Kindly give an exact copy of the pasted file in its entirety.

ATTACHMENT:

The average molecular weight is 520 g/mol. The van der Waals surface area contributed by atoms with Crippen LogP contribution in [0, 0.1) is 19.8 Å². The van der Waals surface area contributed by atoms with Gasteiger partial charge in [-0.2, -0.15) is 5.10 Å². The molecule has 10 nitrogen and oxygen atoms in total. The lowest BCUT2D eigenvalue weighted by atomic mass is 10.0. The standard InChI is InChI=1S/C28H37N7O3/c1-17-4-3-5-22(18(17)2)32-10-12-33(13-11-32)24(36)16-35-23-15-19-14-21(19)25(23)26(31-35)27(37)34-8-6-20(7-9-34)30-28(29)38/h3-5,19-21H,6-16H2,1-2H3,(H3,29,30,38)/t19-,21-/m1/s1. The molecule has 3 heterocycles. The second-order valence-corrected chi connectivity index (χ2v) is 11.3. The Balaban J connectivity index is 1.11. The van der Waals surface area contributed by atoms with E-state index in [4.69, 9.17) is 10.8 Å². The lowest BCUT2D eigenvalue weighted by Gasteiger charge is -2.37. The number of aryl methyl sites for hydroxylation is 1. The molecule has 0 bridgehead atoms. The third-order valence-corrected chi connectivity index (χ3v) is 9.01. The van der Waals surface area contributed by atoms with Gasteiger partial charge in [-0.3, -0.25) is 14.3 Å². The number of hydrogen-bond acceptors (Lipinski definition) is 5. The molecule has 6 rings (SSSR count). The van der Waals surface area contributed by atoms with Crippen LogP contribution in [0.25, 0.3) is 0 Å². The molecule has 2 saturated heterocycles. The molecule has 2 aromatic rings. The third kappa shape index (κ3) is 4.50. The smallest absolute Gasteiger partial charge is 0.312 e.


The average molecular weight is 520 g/mol. The van der Waals surface area contributed by atoms with Crippen LogP contribution in [0, 0.1) is 19.8 Å². The van der Waals surface area contributed by atoms with Gasteiger partial charge in [-0.2, -0.15) is 5.10 Å². The molecule has 10 nitrogen and oxygen atoms in total. The lowest BCUT2D eigenvalue weighted by atomic mass is 10.0. The standard InChI is InChI=1S/C28H37N7O3/c1-17-4-3-5-22(18(17)2)32-10-12-33(13-11-32)24(36)16-35-23-15-19-14-21(19)25(23)26(31-35)27(37)34-8-6-20(7-9-34)30-28(29)38/h3-5,19-21H,6-16H2,1-2H3,(H3,29,30,38)/t19-,21-/m1/s1. The molecule has 3 heterocycles. The second-order valence-corrected chi connectivity index (χ2v) is 11.3. The Balaban J connectivity index is 1.11. The van der Waals surface area contributed by atoms with E-state index in [4.69, 9.17) is 10.8 Å². The lowest BCUT2D eigenvalue weighted by Gasteiger charge is -2.37. The number of aryl methyl sites for hydroxylation is 1. The molecule has 0 bridgehead atoms. The third-order valence-corrected chi connectivity index (χ3v) is 9.01. The van der Waals surface area contributed by atoms with Gasteiger partial charge in [-0.3, -0.25) is 14.3 Å². The number of hydrogen-bond acceptors (Lipinski definition) is 5. The molecule has 6 rings (SSSR count). The van der Waals surface area contributed by atoms with Crippen LogP contribution in [0.25, 0.3) is 0 Å². The molecule has 2 saturated heterocycles. The molecule has 2 aromatic rings. The third kappa shape index (κ3) is 4.50. The smallest absolute Gasteiger partial charge is 0.312 e.